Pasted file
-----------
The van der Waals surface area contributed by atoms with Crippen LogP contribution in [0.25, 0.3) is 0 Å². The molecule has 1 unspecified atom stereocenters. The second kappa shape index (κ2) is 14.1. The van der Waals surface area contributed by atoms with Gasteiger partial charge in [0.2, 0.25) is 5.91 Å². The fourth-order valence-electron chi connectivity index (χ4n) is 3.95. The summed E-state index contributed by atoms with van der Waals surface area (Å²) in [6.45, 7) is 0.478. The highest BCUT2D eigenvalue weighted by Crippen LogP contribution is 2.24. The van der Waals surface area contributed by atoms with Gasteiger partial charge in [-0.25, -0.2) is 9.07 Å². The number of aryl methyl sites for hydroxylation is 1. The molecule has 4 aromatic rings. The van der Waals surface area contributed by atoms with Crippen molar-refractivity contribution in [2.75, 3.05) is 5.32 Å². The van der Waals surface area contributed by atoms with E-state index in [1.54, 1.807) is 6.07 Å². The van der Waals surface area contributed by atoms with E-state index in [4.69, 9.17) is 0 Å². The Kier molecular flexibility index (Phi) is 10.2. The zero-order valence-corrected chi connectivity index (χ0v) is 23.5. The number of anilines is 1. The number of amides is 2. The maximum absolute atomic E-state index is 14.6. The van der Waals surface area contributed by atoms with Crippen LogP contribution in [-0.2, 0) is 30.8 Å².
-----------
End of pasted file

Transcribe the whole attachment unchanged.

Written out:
The van der Waals surface area contributed by atoms with Crippen LogP contribution in [0.25, 0.3) is 0 Å². The molecule has 1 unspecified atom stereocenters. The second kappa shape index (κ2) is 14.1. The van der Waals surface area contributed by atoms with Gasteiger partial charge in [0.2, 0.25) is 5.91 Å². The fourth-order valence-electron chi connectivity index (χ4n) is 3.95. The summed E-state index contributed by atoms with van der Waals surface area (Å²) in [6.45, 7) is 0.478. The highest BCUT2D eigenvalue weighted by Crippen LogP contribution is 2.24. The van der Waals surface area contributed by atoms with Gasteiger partial charge in [-0.25, -0.2) is 9.07 Å². The number of aryl methyl sites for hydroxylation is 1. The molecule has 4 aromatic rings. The van der Waals surface area contributed by atoms with Crippen molar-refractivity contribution in [2.75, 3.05) is 5.32 Å². The van der Waals surface area contributed by atoms with E-state index in [1.54, 1.807) is 6.07 Å². The van der Waals surface area contributed by atoms with E-state index in [4.69, 9.17) is 0 Å². The Kier molecular flexibility index (Phi) is 10.2. The zero-order valence-corrected chi connectivity index (χ0v) is 23.5. The number of anilines is 1. The number of amides is 2. The maximum absolute atomic E-state index is 14.6. The van der Waals surface area contributed by atoms with Crippen LogP contribution in [-0.2, 0) is 30.8 Å².